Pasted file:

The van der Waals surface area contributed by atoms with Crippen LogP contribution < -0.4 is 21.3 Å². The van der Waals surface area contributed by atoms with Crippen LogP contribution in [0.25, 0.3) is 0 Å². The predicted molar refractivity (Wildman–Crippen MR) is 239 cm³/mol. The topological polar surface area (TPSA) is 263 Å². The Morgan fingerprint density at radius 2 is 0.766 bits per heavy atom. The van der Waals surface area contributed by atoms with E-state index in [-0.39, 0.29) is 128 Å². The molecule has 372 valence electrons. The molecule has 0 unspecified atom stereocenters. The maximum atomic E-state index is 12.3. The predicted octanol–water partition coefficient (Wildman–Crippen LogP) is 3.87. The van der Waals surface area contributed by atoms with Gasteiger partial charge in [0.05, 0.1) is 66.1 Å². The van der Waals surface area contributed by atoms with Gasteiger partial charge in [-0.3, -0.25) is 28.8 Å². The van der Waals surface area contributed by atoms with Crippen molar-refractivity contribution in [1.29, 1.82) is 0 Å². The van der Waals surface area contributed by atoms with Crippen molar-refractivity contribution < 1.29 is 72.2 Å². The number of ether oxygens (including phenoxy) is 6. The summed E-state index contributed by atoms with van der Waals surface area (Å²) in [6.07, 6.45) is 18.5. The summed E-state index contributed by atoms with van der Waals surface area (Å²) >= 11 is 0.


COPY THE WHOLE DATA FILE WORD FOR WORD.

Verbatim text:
The van der Waals surface area contributed by atoms with Crippen LogP contribution < -0.4 is 21.3 Å². The van der Waals surface area contributed by atoms with Crippen LogP contribution in [0.25, 0.3) is 0 Å². The predicted molar refractivity (Wildman–Crippen MR) is 239 cm³/mol. The topological polar surface area (TPSA) is 263 Å². The Morgan fingerprint density at radius 2 is 0.766 bits per heavy atom. The van der Waals surface area contributed by atoms with E-state index in [-0.39, 0.29) is 128 Å². The molecule has 372 valence electrons. The molecule has 0 unspecified atom stereocenters. The maximum atomic E-state index is 12.3. The predicted octanol–water partition coefficient (Wildman–Crippen LogP) is 3.87. The van der Waals surface area contributed by atoms with Gasteiger partial charge in [0.05, 0.1) is 66.1 Å². The van der Waals surface area contributed by atoms with Gasteiger partial charge in [-0.3, -0.25) is 28.8 Å². The van der Waals surface area contributed by atoms with Crippen molar-refractivity contribution in [1.29, 1.82) is 0 Å². The van der Waals surface area contributed by atoms with Crippen molar-refractivity contribution < 1.29 is 72.2 Å². The number of ether oxygens (including phenoxy) is 6. The summed E-state index contributed by atoms with van der Waals surface area (Å²) in [6.07, 6.45) is 18.5. The summed E-state index contributed by atoms with van der Waals surface area (Å²) >= 11 is 0.